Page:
5. This pattern of income growth means that overall measures of relative poverty (measured after housing costs are deducted) were essentially unchanged in recent years, at 22%, the same level as in 2007–08. However, relative child poverty has continued to creep up, and in 2019–20 was 4 percentage points higher than in 2011–12 (a rise of 700,000 children).

  6. Absolute income poverty has gradually declined from 22% prior to the Great Recession to 18% in 2019–20. This fall occurred across all major demographic groups (children, pensioners, working-age non-parents), but was modest compared with historical changes in absolute poverty. There have also been recent gradual declines in child and pensioner material deprivation.

  7. The fraction of non-pensioners in relative poverty who live in a working household rose from 56% to 67% between 2007–08 and 2019–20.This was due to a combination of more households with someone in work and a rising rate of poverty among such households.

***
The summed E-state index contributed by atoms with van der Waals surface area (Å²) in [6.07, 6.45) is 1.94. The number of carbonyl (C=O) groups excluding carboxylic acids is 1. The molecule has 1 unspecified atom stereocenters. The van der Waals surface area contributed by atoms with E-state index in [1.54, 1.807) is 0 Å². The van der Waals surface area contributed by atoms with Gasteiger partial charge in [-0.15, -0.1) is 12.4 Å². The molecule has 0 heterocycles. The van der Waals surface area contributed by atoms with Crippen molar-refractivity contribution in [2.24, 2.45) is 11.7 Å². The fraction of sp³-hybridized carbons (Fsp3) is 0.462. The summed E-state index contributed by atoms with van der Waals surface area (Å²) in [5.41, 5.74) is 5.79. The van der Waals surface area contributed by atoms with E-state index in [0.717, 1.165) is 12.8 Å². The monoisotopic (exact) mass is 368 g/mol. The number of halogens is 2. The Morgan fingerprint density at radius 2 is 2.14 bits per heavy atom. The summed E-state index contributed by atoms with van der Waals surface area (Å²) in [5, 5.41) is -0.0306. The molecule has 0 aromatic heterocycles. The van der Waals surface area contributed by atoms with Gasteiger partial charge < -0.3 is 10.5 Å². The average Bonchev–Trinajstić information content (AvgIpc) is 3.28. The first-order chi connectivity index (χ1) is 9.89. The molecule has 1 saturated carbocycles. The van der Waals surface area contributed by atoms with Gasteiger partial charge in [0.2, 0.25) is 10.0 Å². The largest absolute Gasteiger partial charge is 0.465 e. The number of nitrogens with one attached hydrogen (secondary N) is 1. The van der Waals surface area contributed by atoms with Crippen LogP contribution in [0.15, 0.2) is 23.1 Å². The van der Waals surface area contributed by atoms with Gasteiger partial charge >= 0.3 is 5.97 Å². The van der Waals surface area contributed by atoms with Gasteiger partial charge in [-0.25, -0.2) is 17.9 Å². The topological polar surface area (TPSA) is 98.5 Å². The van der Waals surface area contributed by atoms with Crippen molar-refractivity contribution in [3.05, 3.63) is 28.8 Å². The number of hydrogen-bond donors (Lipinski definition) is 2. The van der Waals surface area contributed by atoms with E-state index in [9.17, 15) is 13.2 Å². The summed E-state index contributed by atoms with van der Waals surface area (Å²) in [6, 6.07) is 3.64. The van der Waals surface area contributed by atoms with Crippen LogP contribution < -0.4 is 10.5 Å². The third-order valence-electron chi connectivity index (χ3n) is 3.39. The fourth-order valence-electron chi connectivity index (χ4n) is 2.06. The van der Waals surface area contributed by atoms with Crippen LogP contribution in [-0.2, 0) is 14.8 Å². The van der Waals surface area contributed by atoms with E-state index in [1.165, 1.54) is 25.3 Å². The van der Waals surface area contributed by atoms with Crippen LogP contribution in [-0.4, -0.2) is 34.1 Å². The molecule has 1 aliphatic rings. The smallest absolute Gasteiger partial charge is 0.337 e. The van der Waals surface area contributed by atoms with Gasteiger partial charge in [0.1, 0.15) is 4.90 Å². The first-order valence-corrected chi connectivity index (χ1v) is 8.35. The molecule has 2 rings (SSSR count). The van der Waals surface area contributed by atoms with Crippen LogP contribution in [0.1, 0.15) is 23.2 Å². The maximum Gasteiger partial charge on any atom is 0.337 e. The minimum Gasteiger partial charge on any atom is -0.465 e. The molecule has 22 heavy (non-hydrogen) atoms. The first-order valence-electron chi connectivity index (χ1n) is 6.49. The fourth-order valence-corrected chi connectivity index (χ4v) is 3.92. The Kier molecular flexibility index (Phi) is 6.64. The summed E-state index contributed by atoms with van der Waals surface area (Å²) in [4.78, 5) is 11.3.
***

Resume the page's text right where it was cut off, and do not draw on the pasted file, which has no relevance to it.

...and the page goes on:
8. Falling mortgage interest costs in the wake of the 2008 financial crisis have benefited people with mortgages, and the poverty rate for this group has fallen from 13% to 10% since 2007–08. This, combined with falls in homeownership for working-age people, and rises in private renting, means that by 2019–20 the fraction of those in poverty who were private renters has risen from 22% to 31%.

  9. Pre-pandemic, there had been some notable falls in the poverty rates of some ethnic minorities, though for many they remain high compared with the white population (for whom it was 19% pre-pandemic). The relative poverty rate for people with Indian backgrounds fell from 26% pre-financial-crisis to 23% prior to the pandemic. The most striking change was for people with Pakistani/Bangladeshi backgrounds, for whom the relative poverty rate fell from 61% to 49%, though most of this fall occurred before 2010–12. In comparison, the relative poverty rate for black people, at 40%, was unchanged from before the Great Recession.